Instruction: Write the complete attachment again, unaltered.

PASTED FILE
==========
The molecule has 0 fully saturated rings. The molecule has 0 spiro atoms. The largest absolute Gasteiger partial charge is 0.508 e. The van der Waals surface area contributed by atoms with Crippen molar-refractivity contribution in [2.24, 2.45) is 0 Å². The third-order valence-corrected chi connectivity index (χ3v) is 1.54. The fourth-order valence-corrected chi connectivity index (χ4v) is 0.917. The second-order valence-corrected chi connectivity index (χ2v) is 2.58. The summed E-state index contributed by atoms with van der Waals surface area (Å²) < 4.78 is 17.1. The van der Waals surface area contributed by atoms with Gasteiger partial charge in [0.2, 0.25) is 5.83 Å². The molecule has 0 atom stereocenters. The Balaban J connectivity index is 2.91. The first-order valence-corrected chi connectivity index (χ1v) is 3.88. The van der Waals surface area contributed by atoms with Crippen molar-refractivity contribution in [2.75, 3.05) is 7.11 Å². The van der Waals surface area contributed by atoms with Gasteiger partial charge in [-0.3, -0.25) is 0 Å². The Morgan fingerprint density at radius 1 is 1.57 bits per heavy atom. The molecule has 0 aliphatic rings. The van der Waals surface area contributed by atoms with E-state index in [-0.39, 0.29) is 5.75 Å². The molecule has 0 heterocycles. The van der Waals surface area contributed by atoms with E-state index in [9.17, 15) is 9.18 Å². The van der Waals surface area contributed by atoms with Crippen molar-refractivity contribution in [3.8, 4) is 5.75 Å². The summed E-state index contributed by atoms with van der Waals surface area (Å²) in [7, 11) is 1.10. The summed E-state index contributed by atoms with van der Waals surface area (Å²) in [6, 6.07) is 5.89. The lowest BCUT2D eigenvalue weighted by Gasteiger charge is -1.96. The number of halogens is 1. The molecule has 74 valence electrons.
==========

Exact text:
The molecule has 0 fully saturated rings. The molecule has 0 spiro atoms. The largest absolute Gasteiger partial charge is 0.508 e. The van der Waals surface area contributed by atoms with Crippen molar-refractivity contribution in [2.24, 2.45) is 0 Å². The third-order valence-corrected chi connectivity index (χ3v) is 1.54. The fourth-order valence-corrected chi connectivity index (χ4v) is 0.917. The second-order valence-corrected chi connectivity index (χ2v) is 2.58. The summed E-state index contributed by atoms with van der Waals surface area (Å²) < 4.78 is 17.1. The van der Waals surface area contributed by atoms with Gasteiger partial charge in [0.2, 0.25) is 5.83 Å². The molecule has 0 atom stereocenters. The Balaban J connectivity index is 2.91. The first-order valence-corrected chi connectivity index (χ1v) is 3.88. The van der Waals surface area contributed by atoms with Crippen molar-refractivity contribution in [2.75, 3.05) is 7.11 Å². The van der Waals surface area contributed by atoms with Gasteiger partial charge in [-0.3, -0.25) is 0 Å². The Morgan fingerprint density at radius 1 is 1.57 bits per heavy atom. The molecule has 0 aliphatic rings. The van der Waals surface area contributed by atoms with E-state index in [-0.39, 0.29) is 5.75 Å². The molecule has 0 heterocycles. The van der Waals surface area contributed by atoms with E-state index in [9.17, 15) is 9.18 Å². The van der Waals surface area contributed by atoms with Crippen molar-refractivity contribution in [3.8, 4) is 5.75 Å². The summed E-state index contributed by atoms with van der Waals surface area (Å²) in [7, 11) is 1.10. The summed E-state index contributed by atoms with van der Waals surface area (Å²) in [6, 6.07) is 5.89. The lowest BCUT2D eigenvalue weighted by Gasteiger charge is -1.96. The number of halogens is 1. The molecule has 74 valence electrons.